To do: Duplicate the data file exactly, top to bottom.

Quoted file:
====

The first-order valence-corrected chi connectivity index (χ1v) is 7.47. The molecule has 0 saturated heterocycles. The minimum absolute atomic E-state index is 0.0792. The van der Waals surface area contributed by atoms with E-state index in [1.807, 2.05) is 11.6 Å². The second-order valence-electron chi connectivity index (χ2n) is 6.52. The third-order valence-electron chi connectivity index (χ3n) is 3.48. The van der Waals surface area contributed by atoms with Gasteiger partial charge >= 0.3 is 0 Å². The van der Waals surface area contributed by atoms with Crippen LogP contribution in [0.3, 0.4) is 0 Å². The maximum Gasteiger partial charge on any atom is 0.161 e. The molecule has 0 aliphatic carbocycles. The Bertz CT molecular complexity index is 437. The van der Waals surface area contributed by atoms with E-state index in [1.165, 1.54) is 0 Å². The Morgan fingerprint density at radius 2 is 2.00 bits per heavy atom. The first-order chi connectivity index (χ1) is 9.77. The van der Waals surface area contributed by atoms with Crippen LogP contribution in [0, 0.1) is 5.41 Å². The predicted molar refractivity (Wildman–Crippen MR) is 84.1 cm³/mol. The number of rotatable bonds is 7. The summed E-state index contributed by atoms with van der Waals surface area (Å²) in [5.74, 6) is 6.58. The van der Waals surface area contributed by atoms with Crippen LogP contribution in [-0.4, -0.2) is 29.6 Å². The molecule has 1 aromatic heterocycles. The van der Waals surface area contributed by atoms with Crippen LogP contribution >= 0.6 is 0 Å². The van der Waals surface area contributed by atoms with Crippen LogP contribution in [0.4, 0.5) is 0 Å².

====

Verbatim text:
The first-order valence-corrected chi connectivity index (χ1v) is 7.47. The molecule has 0 saturated heterocycles. The minimum absolute atomic E-state index is 0.0792. The van der Waals surface area contributed by atoms with E-state index in [1.807, 2.05) is 11.6 Å². The second-order valence-electron chi connectivity index (χ2n) is 6.52. The third-order valence-electron chi connectivity index (χ3n) is 3.48. The van der Waals surface area contributed by atoms with Gasteiger partial charge >= 0.3 is 0 Å². The van der Waals surface area contributed by atoms with Crippen LogP contribution in [0.3, 0.4) is 0 Å². The maximum Gasteiger partial charge on any atom is 0.161 e. The molecule has 0 aliphatic carbocycles. The Bertz CT molecular complexity index is 437. The van der Waals surface area contributed by atoms with E-state index in [1.165, 1.54) is 0 Å². The Morgan fingerprint density at radius 2 is 2.00 bits per heavy atom. The first-order chi connectivity index (χ1) is 9.77. The van der Waals surface area contributed by atoms with Crippen LogP contribution in [0, 0.1) is 5.41 Å². The predicted molar refractivity (Wildman–Crippen MR) is 84.1 cm³/mol. The number of rotatable bonds is 7. The summed E-state index contributed by atoms with van der Waals surface area (Å²) in [5.74, 6) is 6.58. The van der Waals surface area contributed by atoms with Crippen LogP contribution in [-0.4, -0.2) is 29.6 Å². The molecule has 1 aromatic heterocycles. The van der Waals surface area contributed by atoms with Crippen LogP contribution >= 0.6 is 0 Å². The van der Waals surface area contributed by atoms with Crippen LogP contribution in [0.4, 0.5) is 0 Å².